I've been asked to add my musings about living in Mexico to this fledgling journal, but I'm afraid I can't. Mexico City. DF. It's not a place you muse about. It's a place you react to. That's why I live here. One of the things that brought me here was a movie. The Wild Bunch. There's an exchange, I think between Ernest Borgnine and Bill Holden. Ext. Campfire. Night. One is describing to the other the impossibility of the robbery they're planning, of the almost certain probability of their own deaths The other throws his coffee dregs into the fire, rolls over onto his side to go to sleep, says simply "I wouldn't have it any other way." I wouldn't have it any other way. Living here you realise just how dull England is, how your edge gets slowly ground away. This city is a whetting stone.

At the risk of sounding like a travel writer, you really are in a state of constant stimulation here. Extremity is commonplace. Mundane has no place. Graham Greene saw the viciousness, the malevolent ignorance, of which there is plenty. I have a false front tooth to prove how proud Mexicans are of their xenophobia. Malcolm Lowry saw that, but he saw more, understood the purity and the innocence you can find here. People will lie to you, shamelessly, knowing that you know they're lying. Taxi drivers tell you they have no change for your 20 peso note so you have to pay way over the odds, when you know they have coins under their seat. But then there's times when they really have no change, and they'll let you off the whole fare. Anybody remember the last time that happened to them in England? At the moment, I have no electricity, due to the landlady's utter inability to do what she says she'll do. For the last three nights, I've been sitting by candlelight playing mobile phone games to pass the time. Then last night, in the hallway of the apartment block, a group started singing hymns, beautiful hymns, filling the silence, as if they knew I was sitting behind the heavy solid door, alone in darkness. Also because of said landlady, and an argument in the hallway with her idiot son, I got locked out of my apartment. I found a little man round the corner who arrived on his little bike to get me in. I thought it would cost a fortune - foreigner, new lock, new door. In under a minute he had the door open, picking the lock with something that looked like an allen key. Cost me 50 pesos, 2 and a half quid. And I know I don't need to worry about him coming back while I'm out.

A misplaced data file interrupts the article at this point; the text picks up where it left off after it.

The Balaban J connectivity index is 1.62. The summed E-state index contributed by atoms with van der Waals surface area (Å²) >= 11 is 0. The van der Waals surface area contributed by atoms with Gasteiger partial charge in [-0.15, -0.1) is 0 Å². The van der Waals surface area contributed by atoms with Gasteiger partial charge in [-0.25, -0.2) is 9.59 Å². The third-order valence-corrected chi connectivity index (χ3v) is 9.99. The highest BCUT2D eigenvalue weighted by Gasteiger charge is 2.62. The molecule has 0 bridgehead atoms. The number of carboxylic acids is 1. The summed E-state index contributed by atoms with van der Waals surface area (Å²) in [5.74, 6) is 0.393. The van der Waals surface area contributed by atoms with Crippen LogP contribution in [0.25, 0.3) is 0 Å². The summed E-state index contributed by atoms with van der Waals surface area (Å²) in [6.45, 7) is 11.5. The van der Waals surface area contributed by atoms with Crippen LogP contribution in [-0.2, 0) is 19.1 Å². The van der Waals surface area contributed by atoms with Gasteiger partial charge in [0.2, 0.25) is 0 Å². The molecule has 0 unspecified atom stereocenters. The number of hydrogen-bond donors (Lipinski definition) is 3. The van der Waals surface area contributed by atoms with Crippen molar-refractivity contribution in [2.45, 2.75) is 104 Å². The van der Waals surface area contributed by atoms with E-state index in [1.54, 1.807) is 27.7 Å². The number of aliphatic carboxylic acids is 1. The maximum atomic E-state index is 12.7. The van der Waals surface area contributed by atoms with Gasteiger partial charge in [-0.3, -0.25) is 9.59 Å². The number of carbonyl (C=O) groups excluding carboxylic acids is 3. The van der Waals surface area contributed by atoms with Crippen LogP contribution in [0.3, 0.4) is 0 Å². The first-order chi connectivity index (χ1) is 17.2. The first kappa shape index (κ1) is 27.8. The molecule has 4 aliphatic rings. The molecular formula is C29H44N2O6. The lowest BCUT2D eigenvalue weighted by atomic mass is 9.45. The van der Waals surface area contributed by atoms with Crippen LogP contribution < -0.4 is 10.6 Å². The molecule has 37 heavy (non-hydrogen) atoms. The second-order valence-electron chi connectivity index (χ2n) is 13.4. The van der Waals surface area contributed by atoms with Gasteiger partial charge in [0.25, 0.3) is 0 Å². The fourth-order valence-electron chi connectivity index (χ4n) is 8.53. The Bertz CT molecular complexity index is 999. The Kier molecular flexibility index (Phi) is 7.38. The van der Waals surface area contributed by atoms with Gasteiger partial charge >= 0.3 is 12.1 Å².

This city easily out-Cultures London. It's part of life here, not something you go and do when you're feeling pompous. Public sculpture is everywhere, modern stuff, not just dead men on horses. People, normal people, queue up - queue up - to see contemporary dance. People would rather commission the design of a new house rather than move into someone else's leavings; there are more architects here than you can shake a set-square at. 15 minutes walk away from me is the house where Burroughs shot his wife. 40 minutes away is the house where Trotsky lived, had his affair with Kahlo, was assassinated. Downtown is a bar with a bullet hole left in the ceiling by Pancho Villa. I don't mention these as national-heritage curiosities - they're just part of the city, a city where history is part of the now. And as for lower-case c culture - the snot-nosed habitu├ęs of Camden would give their whole collections of retro Adidas sportswear to be seen in places as sleazy, run-down, energetic and exciting as the live venues downtown, reminiscent of photos of late-70s CBGBs.

And if you're really interested in politics (I guess some people are)... how can you not love a place where provincial farmers, protesting at the lack of land rights, come to the capital, camp out on one of it's most important main streets for a week, and march up and down dressed only in workboots and underpants?

I guess that did turn a bit musey, sorry. It's difficult to write about this place. There's too much to say. And anything you do get down will probably be out of date the next day. Where's Malcolm Lowry when you need him?

Thursday, June 16, 2005

And there's something about Harringay...

There's something special about Harringay and I experienced it again this evening, walking home on foot after an accident along the Parade.

The traffic had been diverted and "the village" had revealed itself, like a North London Brigadoon.

'Not again,' I said to the Turkish girl at the cordon who, though sporting a Met jacket, was clearly no cop.

'Yeah,' she said brightly, 'but at least it's not a murder or a stabbing. Why not try the Passage?'

So I clomped along the Passage which connects the streets on "the ladder", thinking on the humid quiet and the half-dark, the Harringay in Haringey. A pair of Somali girls heard the slam of my size eleven's and broke into a run.

'It's okay,' I called out, 'I'm not Doctor Who!' Look, I don't know why I said that, but they laughed anyway, laughed all the way down the street.


 Posted by Hello

Tuesday, June 14, 2005

Apple conquers all?